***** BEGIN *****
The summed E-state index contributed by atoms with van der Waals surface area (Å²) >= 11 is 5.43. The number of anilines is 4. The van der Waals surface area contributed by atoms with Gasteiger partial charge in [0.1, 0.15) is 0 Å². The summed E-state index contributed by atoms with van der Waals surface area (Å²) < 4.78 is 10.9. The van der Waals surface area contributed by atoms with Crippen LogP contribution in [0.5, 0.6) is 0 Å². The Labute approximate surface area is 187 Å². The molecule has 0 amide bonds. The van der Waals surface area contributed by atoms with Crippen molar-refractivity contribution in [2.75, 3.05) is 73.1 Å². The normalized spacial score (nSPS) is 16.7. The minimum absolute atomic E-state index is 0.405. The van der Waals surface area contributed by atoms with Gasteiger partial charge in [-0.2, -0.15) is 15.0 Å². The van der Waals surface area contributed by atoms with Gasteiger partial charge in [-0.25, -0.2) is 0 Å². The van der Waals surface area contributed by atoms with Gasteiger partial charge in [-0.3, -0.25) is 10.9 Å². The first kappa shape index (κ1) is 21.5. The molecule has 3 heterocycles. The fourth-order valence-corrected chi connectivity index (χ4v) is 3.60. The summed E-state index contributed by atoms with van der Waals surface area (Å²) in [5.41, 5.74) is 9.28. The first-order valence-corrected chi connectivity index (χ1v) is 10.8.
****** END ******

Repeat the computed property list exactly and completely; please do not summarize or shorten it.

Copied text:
The summed E-state index contributed by atoms with van der Waals surface area (Å²) >= 11 is 5.43. The number of anilines is 4. The van der Waals surface area contributed by atoms with Gasteiger partial charge in [0.1, 0.15) is 0 Å². The summed E-state index contributed by atoms with van der Waals surface area (Å²) < 4.78 is 10.9. The van der Waals surface area contributed by atoms with Crippen LogP contribution in [0.5, 0.6) is 0 Å². The Labute approximate surface area is 187 Å². The molecule has 0 amide bonds. The van der Waals surface area contributed by atoms with Crippen molar-refractivity contribution in [2.75, 3.05) is 73.1 Å². The normalized spacial score (nSPS) is 16.7. The minimum absolute atomic E-state index is 0.405. The van der Waals surface area contributed by atoms with Gasteiger partial charge in [-0.2, -0.15) is 15.0 Å². The van der Waals surface area contributed by atoms with Gasteiger partial charge in [-0.25, -0.2) is 0 Å². The van der Waals surface area contributed by atoms with Gasteiger partial charge in [-0.3, -0.25) is 10.9 Å². The first kappa shape index (κ1) is 21.5. The molecule has 3 heterocycles. The fourth-order valence-corrected chi connectivity index (χ4v) is 3.60. The summed E-state index contributed by atoms with van der Waals surface area (Å²) in [5.41, 5.74) is 9.28. The first-order valence-corrected chi connectivity index (χ1v) is 10.8.